At that time there were a lot of movies about psychiatrists. For example, there was Spellbound, in which a woman who used to be a great piano player has her hands stuck in some awkward position and she can’t move them, and her family calls in a psychiatrist to try to help her, and the psychiatrist goes upstairs into a room with her, and you see the door close behind them, and downstairs the family is discussing what’s going to happen, and then she comes out of the room, hands still stuck in the horrible position, walks dramatically down the stairs over to the piano and sits down, lifts her hands over the keyboard, and suddenly –dum diddle dum diddle dum, dum, dum–she can play again. Well, I can’t stand this kind of baloney, and I had decided that psychiatrists are fakers, and I’ll have nothing to do with them. So that was the mood I was in when it was my turn to talk to the psychiatrist.

    I sit down at the desk, and the psychiatrist starts looking through my papers. “Hello, Dick!” he says in a cheerful voice. “Where do you work?”

    I’m thinking, “Who does he think he is, calling me by my first name?” and I say coldly, “Schenectady.”

    “Who do you work for, Dick?” says the psychiatrist, smiling again.

    “General Electric.”

    “Do you like your work, Dick?” he says, with that same big smile on his face.

    “So -so.” I just wasn’t going to have anything to do with him.

    Three nice questions, and then the fourth one is completely different. “Do you think people talk about you?” he asks, in a low, serious tone.

    I light up and say, “Sure! When I go home, my mother often tells me how she was telling her friends about me.” He isn’t listening to the explanation; instead, he’s writing something down on my paper.

    Then again, in a low, serious tone, he says, “Do you think people stare at you?”

    I’m all ready to say no, when he says, “For instance, do you think any of the boys waiting on the benches are staring at you now?”

    While I had been waiting to talk to the psychiatrist, I had noticed there were about twelve guys on the benches waiting for the three psychiatrists, and they’ve got nothing else to look at, so I divide twelve by three–that makes four each–but I’m conservative, so I say, “Yeah, maybe two of them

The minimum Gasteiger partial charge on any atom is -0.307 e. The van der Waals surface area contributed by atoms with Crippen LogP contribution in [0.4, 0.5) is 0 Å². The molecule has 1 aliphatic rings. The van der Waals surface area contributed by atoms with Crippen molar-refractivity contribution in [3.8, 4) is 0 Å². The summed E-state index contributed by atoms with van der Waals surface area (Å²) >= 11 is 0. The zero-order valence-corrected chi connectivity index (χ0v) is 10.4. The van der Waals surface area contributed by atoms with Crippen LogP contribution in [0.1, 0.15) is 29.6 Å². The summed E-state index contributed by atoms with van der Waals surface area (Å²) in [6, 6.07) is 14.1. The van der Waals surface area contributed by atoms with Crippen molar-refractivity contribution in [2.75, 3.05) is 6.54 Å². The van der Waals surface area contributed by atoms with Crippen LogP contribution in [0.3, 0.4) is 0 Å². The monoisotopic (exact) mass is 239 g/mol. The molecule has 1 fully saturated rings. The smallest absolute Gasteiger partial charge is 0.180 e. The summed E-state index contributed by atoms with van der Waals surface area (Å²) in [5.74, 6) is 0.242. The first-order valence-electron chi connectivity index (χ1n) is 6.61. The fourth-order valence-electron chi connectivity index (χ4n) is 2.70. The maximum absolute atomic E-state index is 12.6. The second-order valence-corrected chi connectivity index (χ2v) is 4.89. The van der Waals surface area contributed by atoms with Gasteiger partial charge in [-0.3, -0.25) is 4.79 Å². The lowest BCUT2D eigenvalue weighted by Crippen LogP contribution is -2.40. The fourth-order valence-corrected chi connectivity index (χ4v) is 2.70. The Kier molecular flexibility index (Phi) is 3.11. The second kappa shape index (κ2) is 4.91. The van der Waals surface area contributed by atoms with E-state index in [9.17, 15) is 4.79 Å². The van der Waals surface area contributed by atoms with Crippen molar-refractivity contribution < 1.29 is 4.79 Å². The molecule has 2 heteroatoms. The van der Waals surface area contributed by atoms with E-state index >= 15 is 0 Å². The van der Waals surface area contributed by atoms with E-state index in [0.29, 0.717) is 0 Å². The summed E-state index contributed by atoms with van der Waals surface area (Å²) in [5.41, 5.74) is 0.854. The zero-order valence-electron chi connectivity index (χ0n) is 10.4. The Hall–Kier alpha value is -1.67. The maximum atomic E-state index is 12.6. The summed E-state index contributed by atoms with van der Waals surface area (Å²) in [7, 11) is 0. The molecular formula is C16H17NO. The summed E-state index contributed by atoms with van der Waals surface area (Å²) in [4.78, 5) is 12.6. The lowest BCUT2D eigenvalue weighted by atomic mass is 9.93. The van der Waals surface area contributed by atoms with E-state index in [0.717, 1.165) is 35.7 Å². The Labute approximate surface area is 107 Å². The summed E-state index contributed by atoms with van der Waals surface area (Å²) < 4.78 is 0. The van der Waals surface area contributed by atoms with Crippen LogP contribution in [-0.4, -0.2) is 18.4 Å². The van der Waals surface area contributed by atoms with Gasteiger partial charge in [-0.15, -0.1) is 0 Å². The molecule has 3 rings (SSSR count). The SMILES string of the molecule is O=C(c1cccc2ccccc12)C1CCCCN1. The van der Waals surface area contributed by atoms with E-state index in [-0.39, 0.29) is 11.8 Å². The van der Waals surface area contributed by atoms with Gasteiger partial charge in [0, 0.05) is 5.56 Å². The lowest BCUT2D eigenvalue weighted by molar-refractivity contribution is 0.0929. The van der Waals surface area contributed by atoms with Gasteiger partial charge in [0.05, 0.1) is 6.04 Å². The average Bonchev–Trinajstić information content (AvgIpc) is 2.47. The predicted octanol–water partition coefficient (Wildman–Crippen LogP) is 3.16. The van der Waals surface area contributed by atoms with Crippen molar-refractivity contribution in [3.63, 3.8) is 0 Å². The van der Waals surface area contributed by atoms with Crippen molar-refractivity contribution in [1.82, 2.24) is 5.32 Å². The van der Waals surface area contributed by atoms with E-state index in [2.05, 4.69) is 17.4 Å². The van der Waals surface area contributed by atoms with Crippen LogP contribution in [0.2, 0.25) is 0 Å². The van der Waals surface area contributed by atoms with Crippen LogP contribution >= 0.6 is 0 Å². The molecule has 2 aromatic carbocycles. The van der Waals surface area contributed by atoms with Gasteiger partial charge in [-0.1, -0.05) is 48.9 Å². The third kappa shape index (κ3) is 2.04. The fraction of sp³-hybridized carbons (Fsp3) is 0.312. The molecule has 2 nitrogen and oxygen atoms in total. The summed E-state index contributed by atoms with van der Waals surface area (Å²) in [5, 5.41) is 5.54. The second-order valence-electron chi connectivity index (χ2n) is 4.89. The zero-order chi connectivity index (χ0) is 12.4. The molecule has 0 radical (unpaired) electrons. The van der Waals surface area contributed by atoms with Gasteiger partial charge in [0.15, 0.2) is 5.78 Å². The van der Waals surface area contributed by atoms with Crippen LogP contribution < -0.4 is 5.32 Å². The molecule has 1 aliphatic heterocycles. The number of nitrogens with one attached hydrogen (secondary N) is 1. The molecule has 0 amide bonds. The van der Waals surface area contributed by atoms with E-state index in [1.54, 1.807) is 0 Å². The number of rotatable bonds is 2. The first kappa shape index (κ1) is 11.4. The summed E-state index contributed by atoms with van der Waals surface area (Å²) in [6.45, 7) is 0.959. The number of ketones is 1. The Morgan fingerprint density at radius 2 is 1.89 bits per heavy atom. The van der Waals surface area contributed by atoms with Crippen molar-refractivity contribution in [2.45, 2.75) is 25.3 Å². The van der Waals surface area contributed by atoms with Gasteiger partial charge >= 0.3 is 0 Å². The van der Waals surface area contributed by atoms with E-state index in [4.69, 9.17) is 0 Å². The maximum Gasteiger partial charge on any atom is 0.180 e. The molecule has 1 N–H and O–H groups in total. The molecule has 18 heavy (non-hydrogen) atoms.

are looking at us.”

    He says, “Well just turn around and look”–and he’s not even bothering to look himself!

    So I turn around, and sure enough, two guys are looking. So I point to them and I say, “Yeah–there’s that guy, and that guy over there looking at us.” Of course, when I’m turned around and pointing like that, other guys start to look at us, so I say, “Now him, and those two over there-and now the whole bunch.” He still doesn’t look up to check. He’s busy writing more things on my paper.

    Then he says, “Do you ever hear voices in your head?”

    “Very rarely,” and I’m about to describe the two occasions on which it happened when he says, “Do you talk to yourself?”

    “Yeah, sometimes when I’m shaving, or thinking; once in a while.” He’s writing down more stuff.

    “I see you have a deceased wife–do you talk to her?”

    This question really annoyed me, but I contained myself and said, “Sometimes, when I go up on a mountain and I’m thinking about her.”

    More writing. Then he asks, “Is anyone in your family in a mental institution?”